RIVERDALE – The March forecast of annual spring runoff into the Missouri River Basin has increased from a month earlier.
The U.S. Army Corps of Engineers now projects runoff to be 21.5-million-acre feet of water. That compares to 21.1 MAF in the February outlook. The historic average is 25.7 MAF.
The increased forecast can be attributed to a series of snow events in recent weeks throughout the drainage system. However, mountain snowpack, primarily in western Montana, and snowpack water content is tracking remarkably close to the long-term average. Nevertheless, concludes the Corps, early runoff expectations are 84% of normal.
Of concern to many North Dakota interests is what effect the anticipated runoff will have on sprawling Lake Sakakawea, the state’s largest body of water that is fed by the Missouri and Yellowstone Rivers as well as localized runoff. The increase in the latest projection means a slight change in the forecasted high elevation for Sakakawea. The February outlook anticipated a July peak of 1,831.9 feet for Sakakawea. The new forecast projects a high elevation of 1,832.6 feet in July, considered a near normal operating level. Lake Sakakawea stood at 1,825.4 feet Friday.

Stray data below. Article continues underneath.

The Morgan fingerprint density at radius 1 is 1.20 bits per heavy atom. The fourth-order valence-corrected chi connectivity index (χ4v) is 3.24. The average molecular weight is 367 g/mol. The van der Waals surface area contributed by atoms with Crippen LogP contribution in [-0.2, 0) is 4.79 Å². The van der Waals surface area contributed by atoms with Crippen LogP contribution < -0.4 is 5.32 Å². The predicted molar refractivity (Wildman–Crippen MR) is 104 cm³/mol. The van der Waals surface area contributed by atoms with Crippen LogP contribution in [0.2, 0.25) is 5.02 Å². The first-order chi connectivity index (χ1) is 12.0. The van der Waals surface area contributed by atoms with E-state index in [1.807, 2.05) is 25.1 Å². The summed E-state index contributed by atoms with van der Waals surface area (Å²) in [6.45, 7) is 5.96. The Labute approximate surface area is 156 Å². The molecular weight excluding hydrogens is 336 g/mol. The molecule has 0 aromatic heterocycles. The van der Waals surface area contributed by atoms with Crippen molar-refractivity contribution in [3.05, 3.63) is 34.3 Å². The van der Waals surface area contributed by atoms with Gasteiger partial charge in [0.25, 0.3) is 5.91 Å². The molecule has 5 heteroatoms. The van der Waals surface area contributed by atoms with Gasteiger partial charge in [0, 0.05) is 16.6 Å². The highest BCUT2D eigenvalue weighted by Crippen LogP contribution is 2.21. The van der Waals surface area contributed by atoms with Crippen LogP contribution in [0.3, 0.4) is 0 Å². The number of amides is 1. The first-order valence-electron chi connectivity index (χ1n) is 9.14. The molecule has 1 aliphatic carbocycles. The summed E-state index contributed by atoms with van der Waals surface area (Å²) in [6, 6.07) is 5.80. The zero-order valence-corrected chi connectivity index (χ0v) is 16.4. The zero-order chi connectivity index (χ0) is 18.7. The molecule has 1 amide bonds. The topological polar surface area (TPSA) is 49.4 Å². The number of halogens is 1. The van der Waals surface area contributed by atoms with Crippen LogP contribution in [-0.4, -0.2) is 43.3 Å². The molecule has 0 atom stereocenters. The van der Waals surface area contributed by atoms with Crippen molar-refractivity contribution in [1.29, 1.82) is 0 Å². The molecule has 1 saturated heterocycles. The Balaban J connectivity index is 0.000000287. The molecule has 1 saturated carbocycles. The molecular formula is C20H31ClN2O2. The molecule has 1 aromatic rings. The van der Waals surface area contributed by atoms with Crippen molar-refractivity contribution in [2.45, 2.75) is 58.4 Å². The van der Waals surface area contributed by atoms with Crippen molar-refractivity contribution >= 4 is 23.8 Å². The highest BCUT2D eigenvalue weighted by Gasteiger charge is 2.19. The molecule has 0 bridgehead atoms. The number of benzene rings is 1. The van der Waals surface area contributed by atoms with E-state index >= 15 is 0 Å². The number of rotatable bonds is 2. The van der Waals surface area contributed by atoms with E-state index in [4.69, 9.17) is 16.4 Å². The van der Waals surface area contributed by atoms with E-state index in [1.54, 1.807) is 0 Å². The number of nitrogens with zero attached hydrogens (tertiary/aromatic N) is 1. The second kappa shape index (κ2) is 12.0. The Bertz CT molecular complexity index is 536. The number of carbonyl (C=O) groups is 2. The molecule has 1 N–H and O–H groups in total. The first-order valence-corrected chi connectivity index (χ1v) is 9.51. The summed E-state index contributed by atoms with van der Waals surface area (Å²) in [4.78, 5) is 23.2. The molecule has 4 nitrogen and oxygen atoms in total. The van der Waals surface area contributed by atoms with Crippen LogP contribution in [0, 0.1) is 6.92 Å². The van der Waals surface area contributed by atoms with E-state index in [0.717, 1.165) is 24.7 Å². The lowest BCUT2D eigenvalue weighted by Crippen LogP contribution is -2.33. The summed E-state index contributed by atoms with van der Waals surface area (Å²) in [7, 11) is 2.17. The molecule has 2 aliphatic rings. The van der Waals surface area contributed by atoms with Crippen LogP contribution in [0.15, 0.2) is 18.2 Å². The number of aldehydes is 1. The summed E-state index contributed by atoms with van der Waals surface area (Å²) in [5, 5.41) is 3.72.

Peak snowfall accumulation usually occurs about mid-April, meaning there is ample time for conditions to change. A number of factors affect the amount of spring runoff, including snowpack, rainfall, condition of the soil throughout the drainage, and the speed of the melt.